For whatever reason, the year 2014 has turned out to be a year of Christian-themed cinema, with movies ranging from a creative re-interpretation of the Noah story to the dispensationalist Rapture event of the End Times, Left Behind. To end off the year, film director Ridley Scott promises a real blockbuster, Exodus: Gods and Kings, with an all-star cast. Here is the theatre trailer:

The story is indeed a familiar one to students of the Bible. A Hebrew man grows up among the ancient Egyptian royalty, only to be called by God to lead his people out of slavery under the defiant eye of Pharaoh and across the Red Sea. But what will Ridley Scott’s epic deliver?

One of the main concerns of potential movie goers will be the historical accuracy of the film. A recent poll indicates that if the story is mostly consistent with the biblical account, over 70 percent of Americans surveyed will see the film, whereas if it is inaccurate, close to under 70 percent will forgo it. The problem is figuring out what is meant by “historical accuracy.” If you had a shovel over there in Egypt, what would you discover?

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Lawrence of Archaeology

T. E. Lawrence, a British intelligence officer in World War I who became an Arabian legend. But how many folks know about his work in Biblical archaeology?

T. E. Lawrence, a British intelligence officer in World War I who became an Arabian legend. But how many folks know about his work in Biblical archaeology? (Imperial War Museum, London)

Back when I was in college, I worked as an usher at a drama theatre. One night, I caught this guy trying to sneak in after the show started. “Sir, may I see your ticket please?” My demeanor startled the guy, but then he flashed me his official guest badge. On the badge read “PETER O’TOOLE”.

I took the famous actor to his seat for the performance. But then I thought to myself, “I just met Lawrence of Arabia!

The 1962 film, Lawrence of Arabia, is one of my all-time favorite movies. But I have always wanted to know who the real T. E. Lawrence was. In the following article, I discovered that Lawrence was an illegitimate child. His father ran off with the governess. His father and his mother (the governess) were never able to legally marry as his father never secured a divorce from his legal wife. Lawrence’s mother eventually, torn by her guilt, found relief when she came to know Jesus Christ as her Lord and Savior. She was determined that her children would have a Christian education. Lawrence’s mother and a brother later went to China as missionaries.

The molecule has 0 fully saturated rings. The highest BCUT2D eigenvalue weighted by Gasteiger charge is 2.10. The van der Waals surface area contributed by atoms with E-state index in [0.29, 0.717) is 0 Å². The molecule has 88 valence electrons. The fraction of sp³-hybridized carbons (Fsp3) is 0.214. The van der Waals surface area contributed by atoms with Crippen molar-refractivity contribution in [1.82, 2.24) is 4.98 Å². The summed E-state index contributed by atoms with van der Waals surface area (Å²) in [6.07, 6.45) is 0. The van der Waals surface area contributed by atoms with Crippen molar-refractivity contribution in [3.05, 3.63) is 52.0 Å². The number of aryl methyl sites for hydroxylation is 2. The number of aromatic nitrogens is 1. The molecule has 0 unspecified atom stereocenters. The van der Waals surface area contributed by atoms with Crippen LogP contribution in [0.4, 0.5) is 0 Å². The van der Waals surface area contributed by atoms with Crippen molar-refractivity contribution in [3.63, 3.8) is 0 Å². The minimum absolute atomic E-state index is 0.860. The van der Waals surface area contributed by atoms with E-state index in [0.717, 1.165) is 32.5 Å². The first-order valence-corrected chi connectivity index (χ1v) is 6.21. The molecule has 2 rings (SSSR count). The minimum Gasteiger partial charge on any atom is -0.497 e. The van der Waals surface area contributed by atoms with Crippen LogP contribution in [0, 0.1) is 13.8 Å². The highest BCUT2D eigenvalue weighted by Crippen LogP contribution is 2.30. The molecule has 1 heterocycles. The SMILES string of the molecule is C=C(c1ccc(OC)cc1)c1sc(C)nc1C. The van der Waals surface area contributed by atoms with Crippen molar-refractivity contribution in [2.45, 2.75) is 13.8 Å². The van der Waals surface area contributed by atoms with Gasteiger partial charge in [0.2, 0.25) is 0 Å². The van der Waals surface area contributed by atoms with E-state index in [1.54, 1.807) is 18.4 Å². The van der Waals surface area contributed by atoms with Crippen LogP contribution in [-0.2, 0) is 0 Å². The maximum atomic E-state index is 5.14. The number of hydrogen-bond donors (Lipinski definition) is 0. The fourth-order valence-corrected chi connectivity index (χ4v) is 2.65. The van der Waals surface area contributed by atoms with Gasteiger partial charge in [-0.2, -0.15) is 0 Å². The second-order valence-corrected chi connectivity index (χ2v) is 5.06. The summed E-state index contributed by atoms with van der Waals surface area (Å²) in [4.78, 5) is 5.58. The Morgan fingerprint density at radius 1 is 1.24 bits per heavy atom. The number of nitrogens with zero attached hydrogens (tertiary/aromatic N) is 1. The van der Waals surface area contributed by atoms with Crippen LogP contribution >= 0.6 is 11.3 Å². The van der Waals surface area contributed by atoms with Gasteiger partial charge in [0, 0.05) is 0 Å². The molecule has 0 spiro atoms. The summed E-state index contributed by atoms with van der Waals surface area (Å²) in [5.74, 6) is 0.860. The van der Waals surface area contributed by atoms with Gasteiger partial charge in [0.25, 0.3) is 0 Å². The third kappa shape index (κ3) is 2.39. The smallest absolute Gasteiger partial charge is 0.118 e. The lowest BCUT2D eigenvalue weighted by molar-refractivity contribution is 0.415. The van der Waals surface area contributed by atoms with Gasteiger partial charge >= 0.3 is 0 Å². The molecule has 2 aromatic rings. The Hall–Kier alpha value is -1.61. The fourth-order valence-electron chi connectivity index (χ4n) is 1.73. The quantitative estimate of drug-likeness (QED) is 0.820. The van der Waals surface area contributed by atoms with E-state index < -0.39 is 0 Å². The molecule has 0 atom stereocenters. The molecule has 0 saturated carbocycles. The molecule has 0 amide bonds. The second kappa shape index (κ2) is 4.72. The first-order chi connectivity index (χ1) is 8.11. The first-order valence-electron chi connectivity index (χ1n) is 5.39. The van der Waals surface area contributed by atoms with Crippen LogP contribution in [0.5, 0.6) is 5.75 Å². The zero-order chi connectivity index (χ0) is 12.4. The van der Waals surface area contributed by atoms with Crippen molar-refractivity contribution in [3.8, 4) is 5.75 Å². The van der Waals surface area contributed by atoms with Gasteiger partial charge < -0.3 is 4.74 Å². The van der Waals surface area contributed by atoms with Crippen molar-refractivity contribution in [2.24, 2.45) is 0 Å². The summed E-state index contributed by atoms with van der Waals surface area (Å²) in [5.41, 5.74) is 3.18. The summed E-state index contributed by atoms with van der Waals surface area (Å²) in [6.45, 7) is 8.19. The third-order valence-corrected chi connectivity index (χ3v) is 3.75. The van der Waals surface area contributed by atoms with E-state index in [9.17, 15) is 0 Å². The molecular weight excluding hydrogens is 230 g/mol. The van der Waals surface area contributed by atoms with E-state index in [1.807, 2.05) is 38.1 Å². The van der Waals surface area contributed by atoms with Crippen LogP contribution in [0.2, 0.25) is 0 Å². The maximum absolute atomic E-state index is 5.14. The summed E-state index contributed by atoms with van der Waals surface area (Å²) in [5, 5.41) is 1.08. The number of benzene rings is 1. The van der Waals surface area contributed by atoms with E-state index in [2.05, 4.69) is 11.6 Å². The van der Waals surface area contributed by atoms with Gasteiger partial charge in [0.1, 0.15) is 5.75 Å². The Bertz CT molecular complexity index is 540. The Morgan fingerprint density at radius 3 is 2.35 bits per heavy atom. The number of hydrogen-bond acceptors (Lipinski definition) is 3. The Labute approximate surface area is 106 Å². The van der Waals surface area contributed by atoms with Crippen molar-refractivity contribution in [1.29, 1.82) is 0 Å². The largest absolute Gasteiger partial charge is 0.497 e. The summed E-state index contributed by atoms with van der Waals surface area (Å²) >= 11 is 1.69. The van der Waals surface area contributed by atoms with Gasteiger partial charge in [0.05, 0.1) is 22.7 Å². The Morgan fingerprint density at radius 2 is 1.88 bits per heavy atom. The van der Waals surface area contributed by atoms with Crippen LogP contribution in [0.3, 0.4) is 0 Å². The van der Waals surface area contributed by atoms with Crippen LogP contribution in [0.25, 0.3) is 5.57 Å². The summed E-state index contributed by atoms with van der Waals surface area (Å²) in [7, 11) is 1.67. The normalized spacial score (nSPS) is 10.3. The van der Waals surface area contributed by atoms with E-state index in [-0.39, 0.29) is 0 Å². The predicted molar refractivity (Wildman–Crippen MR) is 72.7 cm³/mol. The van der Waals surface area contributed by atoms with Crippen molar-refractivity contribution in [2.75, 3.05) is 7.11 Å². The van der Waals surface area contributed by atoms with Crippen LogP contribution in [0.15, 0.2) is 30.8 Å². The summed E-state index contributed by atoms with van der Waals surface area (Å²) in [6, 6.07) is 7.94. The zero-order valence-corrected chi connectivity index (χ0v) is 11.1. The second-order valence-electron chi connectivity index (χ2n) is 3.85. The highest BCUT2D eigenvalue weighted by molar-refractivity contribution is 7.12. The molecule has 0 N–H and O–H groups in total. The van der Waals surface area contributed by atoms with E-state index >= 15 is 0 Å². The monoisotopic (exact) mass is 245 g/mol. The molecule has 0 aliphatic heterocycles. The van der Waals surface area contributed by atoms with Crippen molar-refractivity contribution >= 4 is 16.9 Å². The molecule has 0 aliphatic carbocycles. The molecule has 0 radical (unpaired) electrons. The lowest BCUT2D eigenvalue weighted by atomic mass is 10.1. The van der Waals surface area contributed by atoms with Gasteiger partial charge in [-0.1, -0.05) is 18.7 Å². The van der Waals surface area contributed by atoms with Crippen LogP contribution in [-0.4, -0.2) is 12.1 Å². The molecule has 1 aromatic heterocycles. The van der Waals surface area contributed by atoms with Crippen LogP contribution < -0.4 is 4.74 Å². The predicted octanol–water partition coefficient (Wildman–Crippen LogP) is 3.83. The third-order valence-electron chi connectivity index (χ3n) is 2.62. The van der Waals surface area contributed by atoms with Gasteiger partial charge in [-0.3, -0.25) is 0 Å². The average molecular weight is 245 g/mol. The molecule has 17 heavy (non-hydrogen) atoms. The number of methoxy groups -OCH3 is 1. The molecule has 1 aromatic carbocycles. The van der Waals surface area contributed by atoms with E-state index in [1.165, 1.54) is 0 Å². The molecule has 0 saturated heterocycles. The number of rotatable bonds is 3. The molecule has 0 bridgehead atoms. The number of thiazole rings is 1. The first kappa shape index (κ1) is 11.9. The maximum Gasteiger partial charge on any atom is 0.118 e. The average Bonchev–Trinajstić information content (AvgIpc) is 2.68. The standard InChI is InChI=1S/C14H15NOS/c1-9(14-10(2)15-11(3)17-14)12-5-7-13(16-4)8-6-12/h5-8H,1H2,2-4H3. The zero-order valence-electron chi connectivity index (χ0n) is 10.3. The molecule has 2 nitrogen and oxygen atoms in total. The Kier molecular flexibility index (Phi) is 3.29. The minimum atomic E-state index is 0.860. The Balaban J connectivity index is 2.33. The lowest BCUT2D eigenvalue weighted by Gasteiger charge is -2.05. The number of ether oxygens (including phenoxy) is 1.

T.E. Lawrence never really embraced his mother’s faith, but he did gain a love for the Holy Land from what he was taught from the Bible. It was this fascination with the ancient Middle East that led him to pursue archaeological work across the Palestinian landscape and beyond, eventually giving him the opportunity to serve in British intelligence to aid the Arabs to rise up against the Ottoman Turks nearly a hundred years ago. Read Stephen E. Tabachnick’s full article on BiblicalArchaeology.org to learn more.

Here is one of my favorite scenes with Peter O’Toole from the movie, where he first meets the character played by Omar Sharif:

That All Men May Know His Work

“He seals up the hand of every man; that all men may know His work.”
Job 37:7 (NKJV)

While on a recent international fact-finding mission (OK…actually just a trip to Toronto for a family wedding), Marion and I visited the Royal Ontario Museum. Imagine the Sydney Opera House crash landing on the Smithsonian and you’ve pretty much got the setting. (Canadians do have a sense of humor.)

Royal Ontario Museum Entrance

Royal Ontario Museum, Toronto, Ontario (Photo credit: Elli Davis)

We walked up from the subway having no idea what we were going to see. The cashier asked if we wanted tickets to the Mesopotamia exhibit (featuring artifacts on loan from the British Museum), so we were treated to a couple of hours of a really, really good history lesson.


Mesopotamia Exhibit

While we were buying our tickets, the cashier at the counter position next to us (his name was Rex) made some impious statement to a visiting couple about how glad he was that his parents hadn’t imposed any religious beliefs on him.  (Rex apparently hasn’t thought much about atheism as a religion.) I mention Rex’s sound bite because it followed me around the museum for quite a while; a sad reminder of how people can bristle right past the evidence.

The Mesopotamia exhibit was spectacular. This is the kind of stuff that was printed in my junior high history text, but went right over my head due to my lack of effort and interest. It turns out I missed a lot. Come to think of it, maybe I shouldn’t be so hard on atheists. Continue reading